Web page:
Pesticides such as glyphosate could have a role in heart rhythm disorders (i.e. atrial fibrillation). According to scholars, there are such clear indications of this that the Amsterdam professor Bianca Brundel is going to investigate it more closely. The research will take place in Westerveld, a municipality in the north of the Netherlands.
Concerned citizens in Westerveld started an initiative called “Meten=Weten”, translated in English as Measuring=Knowing. Due to the increasing production of flowers (especially lilies), pesticides use has gone up enormously in the region. This has made citizens living next to these crops increasingly worried. With this initiative, they ask to know the exact amount of pesticides being used in crops and their effects.
Together with Professor Bianca Brundel, a molecular and cellular biologist from Amsterdam UMC, the role of pesticides on heart rhythm disorders will be studied.
Atrial fibrillation is the most common cardiac arrhythmia in western countries; 345,000 Dutch people suffer from it and 45,000 new diagnoses are made each year. The cells in the atrium of the heart contract irregularly and too quickly, with palpitations, a feeling of agitation, dizziness and fainting as possible consequences. Atrial fibrillation also increases the risk of stroke and heart failure.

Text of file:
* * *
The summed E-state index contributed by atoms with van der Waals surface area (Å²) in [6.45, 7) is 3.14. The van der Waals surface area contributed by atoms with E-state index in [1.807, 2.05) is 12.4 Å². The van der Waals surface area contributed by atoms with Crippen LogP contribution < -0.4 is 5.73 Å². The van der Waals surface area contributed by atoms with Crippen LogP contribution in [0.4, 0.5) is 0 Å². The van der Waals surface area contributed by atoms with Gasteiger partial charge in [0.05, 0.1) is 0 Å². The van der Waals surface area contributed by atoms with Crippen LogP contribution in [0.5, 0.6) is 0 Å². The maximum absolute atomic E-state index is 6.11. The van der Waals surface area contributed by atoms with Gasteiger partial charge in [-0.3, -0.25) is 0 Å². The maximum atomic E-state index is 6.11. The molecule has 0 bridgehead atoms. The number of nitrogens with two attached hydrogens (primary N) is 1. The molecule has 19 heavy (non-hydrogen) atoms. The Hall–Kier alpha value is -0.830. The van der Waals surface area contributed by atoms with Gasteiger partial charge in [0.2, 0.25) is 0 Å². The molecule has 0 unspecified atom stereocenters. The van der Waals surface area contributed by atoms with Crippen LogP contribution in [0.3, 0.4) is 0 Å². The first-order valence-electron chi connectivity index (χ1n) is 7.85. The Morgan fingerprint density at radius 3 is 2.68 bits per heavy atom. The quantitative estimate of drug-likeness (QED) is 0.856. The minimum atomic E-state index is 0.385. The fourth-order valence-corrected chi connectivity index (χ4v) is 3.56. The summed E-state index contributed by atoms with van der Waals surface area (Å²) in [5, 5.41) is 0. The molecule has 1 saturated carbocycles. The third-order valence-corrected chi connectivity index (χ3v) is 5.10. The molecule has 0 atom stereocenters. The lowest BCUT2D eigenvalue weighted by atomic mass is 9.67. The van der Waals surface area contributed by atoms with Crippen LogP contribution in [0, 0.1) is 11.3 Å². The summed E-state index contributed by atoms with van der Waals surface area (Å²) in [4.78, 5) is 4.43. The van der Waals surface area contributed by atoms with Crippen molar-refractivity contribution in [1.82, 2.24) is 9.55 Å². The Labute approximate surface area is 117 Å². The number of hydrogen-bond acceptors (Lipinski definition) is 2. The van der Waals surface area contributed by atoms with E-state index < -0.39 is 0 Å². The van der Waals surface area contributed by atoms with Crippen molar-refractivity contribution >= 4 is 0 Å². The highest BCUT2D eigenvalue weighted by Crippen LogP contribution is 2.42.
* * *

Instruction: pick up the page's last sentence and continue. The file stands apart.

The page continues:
"We are on to a link," says molecular and cellular biologist Brundel, who is a specialist in cardiac rhythm disorders at Amsterdam UMC. "From initial studies, we conclude that exposure to pesticides increases the risk of atrial fibrillation. There are no firm conclusions yet and we are currently working on a scientific publication. In this study, in addition to experimental research in cultured atrial heart cells and fruit flies, I want to use citizen science to see if atrial fibrillation actually occurs more often in people who work with pesticides, such as horticulturists, florists and farmers, or live near fields where they are used."
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